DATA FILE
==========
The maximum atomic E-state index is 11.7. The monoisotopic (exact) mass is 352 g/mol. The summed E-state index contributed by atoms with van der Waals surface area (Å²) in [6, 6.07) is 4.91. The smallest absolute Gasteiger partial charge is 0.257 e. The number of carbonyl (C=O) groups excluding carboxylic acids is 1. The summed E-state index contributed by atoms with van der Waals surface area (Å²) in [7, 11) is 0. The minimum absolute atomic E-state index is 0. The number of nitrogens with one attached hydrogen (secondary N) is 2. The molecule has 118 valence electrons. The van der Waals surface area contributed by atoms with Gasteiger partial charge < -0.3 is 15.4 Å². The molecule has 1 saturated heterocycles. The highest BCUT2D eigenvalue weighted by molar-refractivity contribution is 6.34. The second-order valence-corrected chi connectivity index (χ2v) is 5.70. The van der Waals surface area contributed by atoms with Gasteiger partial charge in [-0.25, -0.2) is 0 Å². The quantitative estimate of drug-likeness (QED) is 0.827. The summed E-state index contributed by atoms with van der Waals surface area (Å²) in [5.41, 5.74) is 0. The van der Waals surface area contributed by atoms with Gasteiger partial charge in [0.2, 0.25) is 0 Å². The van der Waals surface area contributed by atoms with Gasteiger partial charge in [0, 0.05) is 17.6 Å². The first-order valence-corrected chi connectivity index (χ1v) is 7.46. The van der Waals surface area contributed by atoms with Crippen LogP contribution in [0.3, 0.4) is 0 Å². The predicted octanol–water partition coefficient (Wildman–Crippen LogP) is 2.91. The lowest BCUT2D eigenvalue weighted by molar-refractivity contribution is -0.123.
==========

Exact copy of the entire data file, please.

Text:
The maximum atomic E-state index is 11.7. The monoisotopic (exact) mass is 352 g/mol. The summed E-state index contributed by atoms with van der Waals surface area (Å²) in [6, 6.07) is 4.91. The smallest absolute Gasteiger partial charge is 0.257 e. The number of carbonyl (C=O) groups excluding carboxylic acids is 1. The summed E-state index contributed by atoms with van der Waals surface area (Å²) in [7, 11) is 0. The minimum absolute atomic E-state index is 0. The number of nitrogens with one attached hydrogen (secondary N) is 2. The molecule has 118 valence electrons. The van der Waals surface area contributed by atoms with Gasteiger partial charge < -0.3 is 15.4 Å². The molecule has 1 saturated heterocycles. The highest BCUT2D eigenvalue weighted by molar-refractivity contribution is 6.34. The second-order valence-corrected chi connectivity index (χ2v) is 5.70. The van der Waals surface area contributed by atoms with Gasteiger partial charge in [-0.25, -0.2) is 0 Å². The quantitative estimate of drug-likeness (QED) is 0.827. The summed E-state index contributed by atoms with van der Waals surface area (Å²) in [5.41, 5.74) is 0. The van der Waals surface area contributed by atoms with Gasteiger partial charge in [0.2, 0.25) is 0 Å². The van der Waals surface area contributed by atoms with Gasteiger partial charge in [0, 0.05) is 17.6 Å². The first-order valence-corrected chi connectivity index (χ1v) is 7.46. The van der Waals surface area contributed by atoms with Crippen LogP contribution in [0.3, 0.4) is 0 Å². The predicted octanol–water partition coefficient (Wildman–Crippen LogP) is 2.91. The lowest BCUT2D eigenvalue weighted by molar-refractivity contribution is -0.123.